[volt-nuts] Fluke 731A Transfer Standard and Fluke Wire Wound Resistors

J. L. Trantham jltran at att.net
Sun Sep 16 20:36:38 UTC 2012

I have been following the discussion about the LM399 heater, noting mention
of the Fluke Wire Wound resistors used often in Fluke precision equipment.


I have a 731A that I have been resuscitating and have found that the R8A R8B
wire wound resistor is failing.  Initially, the source was very unstable
then went to about 8 VDC.  This led me to an open R8B.  I was able to
‘reconnect’ the broken ends, loosing about half a turn of wire.  Then,
again, unstable and went to about 13 VDC.  This led me to an open R8A.
Again, able to reconnect, and, again, loosing about ½ turn.


It appears that the wire is corroded with corrosion leading to failure.
This brings up several questions.


1.	What are the benefits of these wire wound resistors?  Tempco?
Ability to construct precise resistance?
2.	Is there a source of the resistance wire used in these resistors so
that the resistor can be reconstructed?  I think the resistance is in the 30
to 40 ohms per foot range.  Something like 36 to 38 gauge Nichrome 60 would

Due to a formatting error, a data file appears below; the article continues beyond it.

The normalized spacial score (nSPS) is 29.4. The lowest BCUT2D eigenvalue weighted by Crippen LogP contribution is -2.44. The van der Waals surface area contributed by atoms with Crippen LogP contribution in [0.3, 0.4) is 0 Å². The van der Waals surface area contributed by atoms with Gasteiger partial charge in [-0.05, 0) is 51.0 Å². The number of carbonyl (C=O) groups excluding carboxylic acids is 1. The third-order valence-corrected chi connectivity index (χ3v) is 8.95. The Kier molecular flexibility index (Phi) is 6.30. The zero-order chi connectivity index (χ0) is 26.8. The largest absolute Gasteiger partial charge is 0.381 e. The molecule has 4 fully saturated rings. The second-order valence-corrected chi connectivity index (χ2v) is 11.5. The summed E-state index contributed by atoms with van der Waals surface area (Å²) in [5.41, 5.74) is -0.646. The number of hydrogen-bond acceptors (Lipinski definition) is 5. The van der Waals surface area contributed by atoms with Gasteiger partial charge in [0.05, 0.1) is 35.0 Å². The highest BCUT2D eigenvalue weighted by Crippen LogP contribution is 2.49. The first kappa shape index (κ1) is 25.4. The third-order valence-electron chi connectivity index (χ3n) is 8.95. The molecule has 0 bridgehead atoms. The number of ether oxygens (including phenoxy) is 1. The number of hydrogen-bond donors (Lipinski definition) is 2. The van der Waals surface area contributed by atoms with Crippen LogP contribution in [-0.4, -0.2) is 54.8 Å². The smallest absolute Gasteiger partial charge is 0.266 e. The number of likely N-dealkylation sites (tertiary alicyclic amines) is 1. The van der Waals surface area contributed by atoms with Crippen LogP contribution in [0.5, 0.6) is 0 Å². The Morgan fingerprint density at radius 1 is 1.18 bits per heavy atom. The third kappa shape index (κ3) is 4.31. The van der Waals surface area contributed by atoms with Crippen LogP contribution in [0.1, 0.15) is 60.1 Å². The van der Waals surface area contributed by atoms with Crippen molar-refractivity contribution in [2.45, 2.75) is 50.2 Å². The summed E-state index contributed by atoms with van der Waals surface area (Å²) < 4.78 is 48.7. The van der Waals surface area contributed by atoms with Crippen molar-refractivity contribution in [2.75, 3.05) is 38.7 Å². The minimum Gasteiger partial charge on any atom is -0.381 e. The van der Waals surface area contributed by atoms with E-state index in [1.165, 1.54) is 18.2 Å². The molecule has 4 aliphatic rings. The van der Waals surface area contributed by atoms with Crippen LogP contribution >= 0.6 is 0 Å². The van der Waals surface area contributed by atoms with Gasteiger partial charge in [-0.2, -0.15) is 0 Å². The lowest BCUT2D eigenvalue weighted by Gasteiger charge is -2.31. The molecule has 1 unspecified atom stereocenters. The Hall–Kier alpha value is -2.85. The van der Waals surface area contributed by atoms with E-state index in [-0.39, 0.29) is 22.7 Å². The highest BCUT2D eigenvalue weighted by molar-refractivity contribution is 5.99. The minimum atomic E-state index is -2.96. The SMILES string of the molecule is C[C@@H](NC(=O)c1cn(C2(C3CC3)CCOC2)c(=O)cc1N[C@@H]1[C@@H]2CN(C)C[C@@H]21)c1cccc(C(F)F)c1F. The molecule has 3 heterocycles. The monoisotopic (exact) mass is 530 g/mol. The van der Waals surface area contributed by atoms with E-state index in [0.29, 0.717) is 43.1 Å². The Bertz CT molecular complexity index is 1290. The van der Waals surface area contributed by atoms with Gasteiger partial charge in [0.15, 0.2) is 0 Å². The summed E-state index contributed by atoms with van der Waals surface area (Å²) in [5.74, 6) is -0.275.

work but it has to be insulated.
3.	Would it be better to look for a collection of commercial resistors
to ‘replace’ R8A, R8B?  If so, what?  The manual states that IC2, the
voltage reference, R6, R7, R9, and R10, are ‘factory selected’ and all
appear to be OK.
4.	Would it be better to completely abandon the voltage reference
section of the 731A in favor of a ‘new’ (perhaps LM399, LTZ1000A, etc.,
based) reference to generate 10 VDC and still use the output divider of the
731A to generate the remaining voltages?


The 731A manual and schematic are here:




R8A is the ‘high’ side of a voltage divider with R8B, R9, R10 and R11 (a 10
ohm, 20 turn pot) forming the ‘low’ side, dividing 10 VDC to feed the
voltage reference, IC2, a DH80417B.  The op amp, IC1, used to generate the
10 VDC is an LM301AH.


R8A measures about 5903 ohms, R8B measures about 11558 ohms, R9 measures
about 78.02 ohms, and R10 measures about 399.8 ohms.


Thanks in advance for any and all information and suggestions.



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